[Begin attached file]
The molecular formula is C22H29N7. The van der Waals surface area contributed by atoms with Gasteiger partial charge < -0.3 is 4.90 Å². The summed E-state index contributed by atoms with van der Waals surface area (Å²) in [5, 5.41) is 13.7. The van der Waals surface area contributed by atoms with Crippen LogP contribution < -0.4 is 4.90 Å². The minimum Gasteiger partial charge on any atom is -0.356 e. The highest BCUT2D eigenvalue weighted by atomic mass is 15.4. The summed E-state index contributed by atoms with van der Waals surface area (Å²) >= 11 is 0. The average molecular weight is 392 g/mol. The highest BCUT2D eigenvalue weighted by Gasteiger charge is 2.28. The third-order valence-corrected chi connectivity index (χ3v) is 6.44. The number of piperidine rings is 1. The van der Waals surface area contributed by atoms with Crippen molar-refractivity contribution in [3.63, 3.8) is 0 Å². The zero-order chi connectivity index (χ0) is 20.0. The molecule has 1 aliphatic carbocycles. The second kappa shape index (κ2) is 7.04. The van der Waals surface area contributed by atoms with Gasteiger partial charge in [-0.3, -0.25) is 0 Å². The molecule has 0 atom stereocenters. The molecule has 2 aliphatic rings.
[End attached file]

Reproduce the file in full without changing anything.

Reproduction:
The molecular formula is C22H29N7. The van der Waals surface area contributed by atoms with Gasteiger partial charge < -0.3 is 4.90 Å². The summed E-state index contributed by atoms with van der Waals surface area (Å²) in [5, 5.41) is 13.7. The van der Waals surface area contributed by atoms with Crippen LogP contribution < -0.4 is 4.90 Å². The minimum Gasteiger partial charge on any atom is -0.356 e. The highest BCUT2D eigenvalue weighted by atomic mass is 15.4. The summed E-state index contributed by atoms with van der Waals surface area (Å²) >= 11 is 0. The average molecular weight is 392 g/mol. The highest BCUT2D eigenvalue weighted by Gasteiger charge is 2.28. The third-order valence-corrected chi connectivity index (χ3v) is 6.44. The number of piperidine rings is 1. The van der Waals surface area contributed by atoms with Crippen molar-refractivity contribution in [3.63, 3.8) is 0 Å². The zero-order chi connectivity index (χ0) is 20.0. The molecule has 1 aliphatic carbocycles. The second kappa shape index (κ2) is 7.04. The van der Waals surface area contributed by atoms with Gasteiger partial charge in [-0.3, -0.25) is 0 Å². The molecule has 0 atom stereocenters. The molecule has 2 aliphatic rings.